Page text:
|You're in the Super Bowl, Charlie Brown|
|Genre||Animated television special|
|Created by||Charles M. Schulz|
|Written by||Charles M. Schulz|
|Directed by||Bill Melendez|
|Narrated by||Steve Stoliar|
|Theme music composer||Vince Guaraldi|
|Opening theme||"Charlie Brown Theme"|
|Ending theme||"Charlie Brown Theme"|
|Country of origin||United States|
|Executive producer||Lee Mendelson|
|Picture format||480i (SDTV)|
|Audio format||Dolby Surround 2.0|
|Original release||January 18, 1994|
|Preceded by||It's Christmastime Again, Charlie Brown (1992)|
|Followed by||It Was My Best Birthday Ever, Charlie Brown (1997)|
You're in the Super Bowl, Charlie Brown is the 37th prime-time animated television special based on Charles M. Schulz's comic strip Peanuts. It premiered on January 18, 1994 on NBC. It was the last new Peanuts special to air on television until A Charlie Brown Valentine in 2002, and the last before Schulz's death in 2000.
You're in the Super Bowl, Charlie Brown is notable for being the only Peanuts television special to debut on NBC; from 1965 to 2000, most Peanuts specials were aired by CBS. NBC aired this special as a tie-in with Super Bowl XXVIII, to which NBC held the rights that year; it was produced with the full cooperation of the National Football League, whose team uniforms are featured pervasively in the special.
As Lucy prepares to pull her usual trick of pulling the ball away from Charlie Brown as he tries to kick it, Peppermint Patty, Marcie, Franklin, and Linus arrive. They inform Lucy and Charlie Brown that there will be a Punt, Pass, and Kick contest, first prize wins a new bicycle and a trip to the Super Bowl, and suggests they all enter. As they discuss the contest, Charlie Brown seeks his chance to kick the ball when Lucy is not suspecting it—only for Lucy to blindly pull it away in perfect timing.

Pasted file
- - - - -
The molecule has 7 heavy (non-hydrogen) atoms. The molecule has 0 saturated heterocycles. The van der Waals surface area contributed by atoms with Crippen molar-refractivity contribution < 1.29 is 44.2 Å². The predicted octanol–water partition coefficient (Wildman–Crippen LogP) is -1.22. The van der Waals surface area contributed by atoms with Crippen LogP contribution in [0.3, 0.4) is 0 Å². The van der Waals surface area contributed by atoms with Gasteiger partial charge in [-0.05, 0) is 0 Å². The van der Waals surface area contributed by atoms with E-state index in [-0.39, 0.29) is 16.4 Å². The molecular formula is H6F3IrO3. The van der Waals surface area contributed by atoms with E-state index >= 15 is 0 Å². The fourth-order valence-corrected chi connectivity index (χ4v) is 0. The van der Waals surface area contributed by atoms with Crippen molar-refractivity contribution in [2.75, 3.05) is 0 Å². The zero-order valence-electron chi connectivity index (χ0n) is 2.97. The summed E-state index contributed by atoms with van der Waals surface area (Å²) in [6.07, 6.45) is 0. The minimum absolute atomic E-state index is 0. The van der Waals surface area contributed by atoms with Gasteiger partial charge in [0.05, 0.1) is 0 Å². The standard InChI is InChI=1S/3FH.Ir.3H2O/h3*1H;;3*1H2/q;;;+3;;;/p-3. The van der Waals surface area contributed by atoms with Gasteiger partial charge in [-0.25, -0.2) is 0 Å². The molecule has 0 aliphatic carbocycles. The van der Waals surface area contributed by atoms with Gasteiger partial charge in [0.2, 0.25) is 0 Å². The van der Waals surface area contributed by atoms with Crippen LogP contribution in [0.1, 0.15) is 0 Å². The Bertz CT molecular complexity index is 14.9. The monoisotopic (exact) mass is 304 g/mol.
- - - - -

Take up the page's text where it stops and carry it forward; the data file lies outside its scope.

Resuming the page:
While Charlie Brown and Linus are practicing for the contest, they notice a very pretty girl, who catches Linus's attention. They both walk over to her, and introduce themselves to her. The girl says her name is Melody-Melody, and has been watching them. They flirt with her, and take her out for hot fudge sundaes. They then try to impress her, and try to tell her how they will be entering the punt-and-pass contest. Melody says she will be rooting for them at the contest.
At the punt-and-pass contest, Charlie Brown and Linus see Melody watching them, and they argue who Melody came to watch. The announcer announces every player, and every player gets a better score than the next one, except for Marcie who refuses to kick the football thinking the football did nothing to deserve being kicked. Charlie Brown performs well, finishing his turn in first place, only for Linus to best him. To the dismay of both, Melody Melody turns out to be the final contestant, whose score beats all of the others. Betrayed, Linus admits to Charlie Brown that he was in love with her. Melody wins the new bicycle and the tickets to the Super Bowl.